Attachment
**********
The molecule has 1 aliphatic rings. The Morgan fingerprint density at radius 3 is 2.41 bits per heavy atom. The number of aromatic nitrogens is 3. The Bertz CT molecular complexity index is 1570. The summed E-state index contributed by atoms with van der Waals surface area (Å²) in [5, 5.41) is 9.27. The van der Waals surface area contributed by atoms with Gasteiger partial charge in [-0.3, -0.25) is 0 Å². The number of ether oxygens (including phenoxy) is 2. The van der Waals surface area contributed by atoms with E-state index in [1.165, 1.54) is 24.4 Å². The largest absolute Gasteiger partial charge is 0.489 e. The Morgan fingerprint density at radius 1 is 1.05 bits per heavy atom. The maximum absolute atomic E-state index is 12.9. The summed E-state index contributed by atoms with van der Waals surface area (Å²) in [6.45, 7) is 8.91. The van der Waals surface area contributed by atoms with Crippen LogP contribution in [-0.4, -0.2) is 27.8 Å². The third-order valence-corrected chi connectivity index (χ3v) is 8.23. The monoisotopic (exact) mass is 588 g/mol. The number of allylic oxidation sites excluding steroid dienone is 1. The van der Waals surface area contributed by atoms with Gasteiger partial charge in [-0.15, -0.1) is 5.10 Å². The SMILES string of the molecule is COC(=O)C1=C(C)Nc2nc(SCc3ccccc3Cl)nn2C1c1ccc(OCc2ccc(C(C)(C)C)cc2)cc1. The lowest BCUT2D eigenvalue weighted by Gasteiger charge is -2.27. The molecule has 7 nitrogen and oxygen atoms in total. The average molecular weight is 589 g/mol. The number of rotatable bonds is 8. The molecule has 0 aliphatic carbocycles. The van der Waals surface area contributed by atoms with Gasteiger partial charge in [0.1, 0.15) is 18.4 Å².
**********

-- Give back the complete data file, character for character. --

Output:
The molecule has 1 aliphatic rings. The Morgan fingerprint density at radius 3 is 2.41 bits per heavy atom. The number of aromatic nitrogens is 3. The Bertz CT molecular complexity index is 1570. The summed E-state index contributed by atoms with van der Waals surface area (Å²) in [5, 5.41) is 9.27. The van der Waals surface area contributed by atoms with Gasteiger partial charge in [-0.3, -0.25) is 0 Å². The number of ether oxygens (including phenoxy) is 2. The van der Waals surface area contributed by atoms with E-state index in [1.165, 1.54) is 24.4 Å². The largest absolute Gasteiger partial charge is 0.489 e. The Morgan fingerprint density at radius 1 is 1.05 bits per heavy atom. The maximum absolute atomic E-state index is 12.9. The summed E-state index contributed by atoms with van der Waals surface area (Å²) in [6.45, 7) is 8.91. The van der Waals surface area contributed by atoms with Crippen LogP contribution in [-0.4, -0.2) is 27.8 Å². The third-order valence-corrected chi connectivity index (χ3v) is 8.23. The monoisotopic (exact) mass is 588 g/mol. The number of allylic oxidation sites excluding steroid dienone is 1. The van der Waals surface area contributed by atoms with Gasteiger partial charge in [-0.15, -0.1) is 5.10 Å². The SMILES string of the molecule is COC(=O)C1=C(C)Nc2nc(SCc3ccccc3Cl)nn2C1c1ccc(OCc2ccc(C(C)(C)C)cc2)cc1. The lowest BCUT2D eigenvalue weighted by Gasteiger charge is -2.27. The molecule has 7 nitrogen and oxygen atoms in total. The average molecular weight is 589 g/mol. The number of rotatable bonds is 8. The molecule has 0 aliphatic carbocycles. The van der Waals surface area contributed by atoms with Gasteiger partial charge in [0.1, 0.15) is 18.4 Å².